Roughly half of immigrant households in the United States receive at least one form of welfare, with that number rising to 73 percent for immigrant households from Central America and Mexico, a new report released Wednesday said.
The report, released by the Center for Immigration Studies (CIS) – a group that calls for lower levels of immigration – falls in the middle of a fiery political debate on the presidential campaign trail over immigration policies. The report says immigrant households use welfare at much higher rates than the American-born population. The study used Census Bureau Survey of Income and Program Participation data.
“In 2012, 51 percent of households headed by an [illegal or legal] immigrant reported that they used at least one welfare program during the year, compared to 30 percent of native households,” the report said.
The report found starkly different welfare rates among different groups, with 73 percent of immigrant households from Central America and Mexico and 51 percent of households from the Caribbean receiving welfare. Meanwhile, only 26 percent of immigrant households from Europe and 17 percent from South Asia received welfare in that period.
The types of welfare examined in the study included Medicaid as well as cash, food and housing programs.
However, the report came under immediate criticism in some corners, with the libertarian Cato Institute’s Alex Nowrasteh telling FoxNews.com “there’s virtually nothing redeemable about this report.”
“When you compare households to households, they’re all of different sizes and so it’s hard to compare them in a way that reveals anything interesting,” Nowrasteh said. “Statisticians spend their lives trying to compare apples to apples and CIS didn’t even bother.”
Nowrasteh also said that by measuring households -- not individuals -- the CIS report ignores the possibility that some immigrant-led households will include native-born Americans using welfare.
Rather, Nowrasteh argued in a lengthy blog post that poor immigrant individuals are less likely to receive welfare than others at their income level, and the problem is a welfare problem, not an immigration problem. “It’s easier to build a wall around the welfare state rather than a wall around the country,” Nowrasteh said. “I use immigration as an argument against welfare, they use welfare as an argument against immigration.”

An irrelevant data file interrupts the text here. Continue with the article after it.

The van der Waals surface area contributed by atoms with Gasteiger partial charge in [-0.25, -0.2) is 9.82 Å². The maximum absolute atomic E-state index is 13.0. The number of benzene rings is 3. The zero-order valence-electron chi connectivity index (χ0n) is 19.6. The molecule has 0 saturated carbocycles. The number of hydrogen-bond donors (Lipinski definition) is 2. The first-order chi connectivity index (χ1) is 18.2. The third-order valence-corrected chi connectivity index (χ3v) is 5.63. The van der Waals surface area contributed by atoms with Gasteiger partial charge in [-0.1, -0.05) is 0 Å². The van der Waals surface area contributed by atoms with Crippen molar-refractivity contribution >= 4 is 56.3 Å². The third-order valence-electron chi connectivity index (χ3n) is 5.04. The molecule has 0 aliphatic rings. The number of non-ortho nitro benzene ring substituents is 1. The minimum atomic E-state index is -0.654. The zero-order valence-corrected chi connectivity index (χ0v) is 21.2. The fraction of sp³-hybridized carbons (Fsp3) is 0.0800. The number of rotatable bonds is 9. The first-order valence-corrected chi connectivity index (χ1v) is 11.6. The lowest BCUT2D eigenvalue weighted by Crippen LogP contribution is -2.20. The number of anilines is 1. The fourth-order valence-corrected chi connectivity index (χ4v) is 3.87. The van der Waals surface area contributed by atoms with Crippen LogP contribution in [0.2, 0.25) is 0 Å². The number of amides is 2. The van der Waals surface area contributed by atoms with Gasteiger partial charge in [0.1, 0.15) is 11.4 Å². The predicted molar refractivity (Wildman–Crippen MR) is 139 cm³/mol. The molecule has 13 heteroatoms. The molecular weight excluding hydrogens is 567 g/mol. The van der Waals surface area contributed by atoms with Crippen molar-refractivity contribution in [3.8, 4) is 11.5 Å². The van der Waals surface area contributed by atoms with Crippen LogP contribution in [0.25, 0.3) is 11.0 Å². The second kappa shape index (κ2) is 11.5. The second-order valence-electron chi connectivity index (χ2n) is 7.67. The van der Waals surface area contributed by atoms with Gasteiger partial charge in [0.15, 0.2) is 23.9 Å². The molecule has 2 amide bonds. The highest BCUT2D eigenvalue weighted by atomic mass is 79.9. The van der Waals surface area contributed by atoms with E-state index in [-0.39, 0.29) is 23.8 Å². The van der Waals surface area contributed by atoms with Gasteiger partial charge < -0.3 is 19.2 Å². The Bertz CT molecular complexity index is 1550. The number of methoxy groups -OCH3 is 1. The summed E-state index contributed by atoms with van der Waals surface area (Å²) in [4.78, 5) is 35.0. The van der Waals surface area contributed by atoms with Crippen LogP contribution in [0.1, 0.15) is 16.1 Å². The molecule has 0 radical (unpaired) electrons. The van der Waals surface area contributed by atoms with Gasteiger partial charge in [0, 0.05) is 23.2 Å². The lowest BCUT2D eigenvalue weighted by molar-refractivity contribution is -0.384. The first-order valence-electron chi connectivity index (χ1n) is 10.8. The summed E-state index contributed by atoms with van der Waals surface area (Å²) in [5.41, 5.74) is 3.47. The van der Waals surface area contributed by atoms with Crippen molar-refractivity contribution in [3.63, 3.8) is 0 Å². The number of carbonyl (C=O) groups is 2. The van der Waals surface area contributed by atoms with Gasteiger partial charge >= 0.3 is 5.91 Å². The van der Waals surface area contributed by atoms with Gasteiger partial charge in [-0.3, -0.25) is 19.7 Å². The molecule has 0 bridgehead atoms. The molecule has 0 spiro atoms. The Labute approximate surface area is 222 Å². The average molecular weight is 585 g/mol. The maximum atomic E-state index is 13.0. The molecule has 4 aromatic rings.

Steven Camarota, director of research at the CIS and author of the report, said the fact remains that many immigrant households “struggle to feed their own children.”
Camarota noted that immigrants often are receiving welfare not due to unemployment, but because they are not earning enough to be ineligible.
“Most people think either you work, or you are on welfare – but that’s just wrong,” Camarota said. “A mom with two kids working full-time earning $12 an hour is still eligible for most welfare programs.”
The report also found that education, or a lack thereof, was an important factor. “In 2012, 76 percent of households headed by an immigrant who had not graduated high school used one or more welfare programs, as did 63 percent of households headed by an immigrant with only a high school education,” the report said.
Camarota told FoxNews.com the high welfare use can also be explained in part by strong ethnic social networks that help fellow immigrants both get a job and navigate complex welfare programs.
The report received some heavyweight backing, with the office of Sen. Jeff Sessions, R-Ala., drawing attention to it via email. “In all the recycled, power-washed talk about our “broken immigration system,” (which inevitably centers on how to help corporations) the exploitation of the welfare system remains one of the most endemic and overlooked problems,” the statement said.
Asked about how he hoped the report would contribute to the immigration debate, Camarota said he hoped it would lead to a sober discourse.
“[Collecting welfare] shouldn’t be seen as a moral failing on the part of immigrants, but reflective of what happens when you let lots of people who have modest levels of education in a modern society,” Camarota said. “Either you select immigrants who aren’t going to need programs or accept that they’re going to take up a lot of welfare. You can’t try and solve it once they’re here.”